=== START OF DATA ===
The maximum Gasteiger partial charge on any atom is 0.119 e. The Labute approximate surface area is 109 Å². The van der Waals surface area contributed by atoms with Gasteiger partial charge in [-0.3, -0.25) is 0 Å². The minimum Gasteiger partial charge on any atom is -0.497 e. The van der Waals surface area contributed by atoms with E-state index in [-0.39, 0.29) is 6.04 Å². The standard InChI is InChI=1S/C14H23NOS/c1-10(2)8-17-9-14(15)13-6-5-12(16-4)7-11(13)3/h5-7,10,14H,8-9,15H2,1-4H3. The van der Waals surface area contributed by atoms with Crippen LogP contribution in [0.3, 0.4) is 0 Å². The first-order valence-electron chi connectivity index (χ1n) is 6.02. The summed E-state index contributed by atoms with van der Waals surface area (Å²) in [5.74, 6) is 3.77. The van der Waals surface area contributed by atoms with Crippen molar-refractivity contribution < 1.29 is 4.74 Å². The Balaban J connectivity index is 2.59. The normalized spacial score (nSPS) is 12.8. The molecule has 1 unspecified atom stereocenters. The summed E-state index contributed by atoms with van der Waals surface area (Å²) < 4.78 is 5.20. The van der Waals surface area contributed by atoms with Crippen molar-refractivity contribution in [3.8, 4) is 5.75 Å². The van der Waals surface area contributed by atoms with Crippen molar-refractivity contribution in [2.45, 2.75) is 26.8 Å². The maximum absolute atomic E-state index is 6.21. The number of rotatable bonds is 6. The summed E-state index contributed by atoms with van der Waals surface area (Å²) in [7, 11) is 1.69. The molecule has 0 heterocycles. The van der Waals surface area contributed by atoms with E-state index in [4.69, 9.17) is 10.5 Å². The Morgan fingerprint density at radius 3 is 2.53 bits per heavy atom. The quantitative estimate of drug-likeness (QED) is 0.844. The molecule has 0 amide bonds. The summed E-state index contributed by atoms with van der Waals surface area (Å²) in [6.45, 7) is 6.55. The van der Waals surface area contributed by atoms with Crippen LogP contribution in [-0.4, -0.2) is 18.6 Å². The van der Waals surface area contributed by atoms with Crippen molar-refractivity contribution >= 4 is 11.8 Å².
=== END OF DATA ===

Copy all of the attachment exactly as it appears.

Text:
The maximum Gasteiger partial charge on any atom is 0.119 e. The Labute approximate surface area is 109 Å². The van der Waals surface area contributed by atoms with Gasteiger partial charge in [-0.3, -0.25) is 0 Å². The minimum Gasteiger partial charge on any atom is -0.497 e. The van der Waals surface area contributed by atoms with E-state index in [-0.39, 0.29) is 6.04 Å². The standard InChI is InChI=1S/C14H23NOS/c1-10(2)8-17-9-14(15)13-6-5-12(16-4)7-11(13)3/h5-7,10,14H,8-9,15H2,1-4H3. The van der Waals surface area contributed by atoms with Crippen LogP contribution in [0.3, 0.4) is 0 Å². The first-order valence-electron chi connectivity index (χ1n) is 6.02. The summed E-state index contributed by atoms with van der Waals surface area (Å²) in [5.74, 6) is 3.77. The van der Waals surface area contributed by atoms with Crippen molar-refractivity contribution < 1.29 is 4.74 Å². The Balaban J connectivity index is 2.59. The normalized spacial score (nSPS) is 12.8. The molecule has 1 unspecified atom stereocenters. The summed E-state index contributed by atoms with van der Waals surface area (Å²) < 4.78 is 5.20. The van der Waals surface area contributed by atoms with Crippen molar-refractivity contribution in [3.8, 4) is 5.75 Å². The van der Waals surface area contributed by atoms with Crippen molar-refractivity contribution in [2.45, 2.75) is 26.8 Å². The maximum absolute atomic E-state index is 6.21. The number of rotatable bonds is 6. The summed E-state index contributed by atoms with van der Waals surface area (Å²) in [7, 11) is 1.69. The molecule has 0 heterocycles. The van der Waals surface area contributed by atoms with E-state index in [4.69, 9.17) is 10.5 Å². The Morgan fingerprint density at radius 3 is 2.53 bits per heavy atom. The quantitative estimate of drug-likeness (QED) is 0.844. The molecule has 0 amide bonds. The summed E-state index contributed by atoms with van der Waals surface area (Å²) in [6.45, 7) is 6.55. The van der Waals surface area contributed by atoms with Crippen LogP contribution in [-0.4, -0.2) is 18.6 Å². The van der Waals surface area contributed by atoms with Crippen molar-refractivity contribution >= 4 is 11.8 Å².